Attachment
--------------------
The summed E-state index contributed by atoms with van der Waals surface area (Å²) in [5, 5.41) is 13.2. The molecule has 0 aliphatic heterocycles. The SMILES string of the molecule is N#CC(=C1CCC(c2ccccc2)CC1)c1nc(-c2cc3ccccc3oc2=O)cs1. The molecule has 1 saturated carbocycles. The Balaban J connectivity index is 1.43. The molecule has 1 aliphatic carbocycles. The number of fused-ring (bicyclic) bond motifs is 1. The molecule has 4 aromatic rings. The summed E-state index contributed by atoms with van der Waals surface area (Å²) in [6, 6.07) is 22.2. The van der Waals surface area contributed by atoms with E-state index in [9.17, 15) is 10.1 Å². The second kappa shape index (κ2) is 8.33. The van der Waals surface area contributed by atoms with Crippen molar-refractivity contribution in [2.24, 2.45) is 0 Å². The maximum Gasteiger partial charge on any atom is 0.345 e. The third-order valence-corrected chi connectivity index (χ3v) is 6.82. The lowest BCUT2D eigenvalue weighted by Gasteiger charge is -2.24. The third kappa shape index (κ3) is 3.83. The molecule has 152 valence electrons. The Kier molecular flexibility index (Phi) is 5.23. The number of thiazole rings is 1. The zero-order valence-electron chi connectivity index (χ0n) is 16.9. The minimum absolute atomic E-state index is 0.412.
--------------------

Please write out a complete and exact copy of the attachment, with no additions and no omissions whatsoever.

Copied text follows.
The summed E-state index contributed by atoms with van der Waals surface area (Å²) in [5, 5.41) is 13.2. The molecule has 0 aliphatic heterocycles. The SMILES string of the molecule is N#CC(=C1CCC(c2ccccc2)CC1)c1nc(-c2cc3ccccc3oc2=O)cs1. The molecule has 1 saturated carbocycles. The Balaban J connectivity index is 1.43. The molecule has 1 aliphatic carbocycles. The number of fused-ring (bicyclic) bond motifs is 1. The molecule has 4 aromatic rings. The summed E-state index contributed by atoms with van der Waals surface area (Å²) in [6, 6.07) is 22.2. The van der Waals surface area contributed by atoms with E-state index in [9.17, 15) is 10.1 Å². The second kappa shape index (κ2) is 8.33. The van der Waals surface area contributed by atoms with Crippen molar-refractivity contribution in [2.24, 2.45) is 0 Å². The maximum Gasteiger partial charge on any atom is 0.345 e. The third-order valence-corrected chi connectivity index (χ3v) is 6.82. The lowest BCUT2D eigenvalue weighted by Gasteiger charge is -2.24. The third kappa shape index (κ3) is 3.83. The molecule has 152 valence electrons. The Kier molecular flexibility index (Phi) is 5.23. The number of thiazole rings is 1. The zero-order valence-electron chi connectivity index (χ0n) is 16.9. The minimum absolute atomic E-state index is 0.412.